GENO Breeding and A.I. Association of Hamar, Norway recently completed a study evaluating behavior associated with standing estrus in lactating dairy cows, in addition to the behavioral changes during a complete estrous cycle. The research was reported in the March 2011 Journal of Dairy Science.

Monitored by video recording, 20 Holsteins were evaluated during one 22-day estrous cycle. Both primary and secondary signs of estrus were recorded and ovarian cyclicity was confirmed by measuring progesterone levels. Standing to be mounted was considered the primary sign of estrus, while anogenital sniff, chin rest and mounting were considered secondary signs.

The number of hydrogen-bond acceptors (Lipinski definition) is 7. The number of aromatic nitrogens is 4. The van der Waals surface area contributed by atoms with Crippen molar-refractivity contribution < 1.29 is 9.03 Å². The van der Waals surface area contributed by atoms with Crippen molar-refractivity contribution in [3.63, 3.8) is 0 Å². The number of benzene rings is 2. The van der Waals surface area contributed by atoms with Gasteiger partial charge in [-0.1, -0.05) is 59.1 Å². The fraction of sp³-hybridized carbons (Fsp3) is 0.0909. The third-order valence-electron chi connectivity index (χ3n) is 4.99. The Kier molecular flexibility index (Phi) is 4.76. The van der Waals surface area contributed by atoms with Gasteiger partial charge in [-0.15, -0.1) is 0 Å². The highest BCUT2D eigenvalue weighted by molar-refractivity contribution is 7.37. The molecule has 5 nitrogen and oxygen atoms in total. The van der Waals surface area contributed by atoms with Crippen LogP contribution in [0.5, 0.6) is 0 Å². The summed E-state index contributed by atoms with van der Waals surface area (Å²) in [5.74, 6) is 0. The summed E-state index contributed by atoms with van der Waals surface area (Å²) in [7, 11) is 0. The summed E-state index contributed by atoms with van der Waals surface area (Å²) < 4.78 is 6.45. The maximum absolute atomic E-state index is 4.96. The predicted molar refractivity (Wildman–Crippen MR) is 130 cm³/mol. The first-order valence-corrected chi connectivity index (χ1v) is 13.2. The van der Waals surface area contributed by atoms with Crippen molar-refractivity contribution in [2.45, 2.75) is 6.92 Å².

Researchers reported the following observations:

13 cows exhibiting estrus-like behavior had short standing and mounting periods.

During standing estrus, cows displayed a variety of behaviors both received and initiated.

Frequency of secondary signs increased gradually within the last 12 hours before standing estrus, with greater frequency between four to six and one to three hours prior to standing estrus.

Primary and secondary signs of estrus decreased three hours following standing estrus.

Researchers concluded that chase up can be regarded as a reliable indicator of estrus. They also found changes in initiated and received behavior can distinguish between the different stages of estrus. Knowledge of these behavioral signs may increase heat detection rates and better predict optimal breeding times.

Source: Dairy Cattle Reproduction Council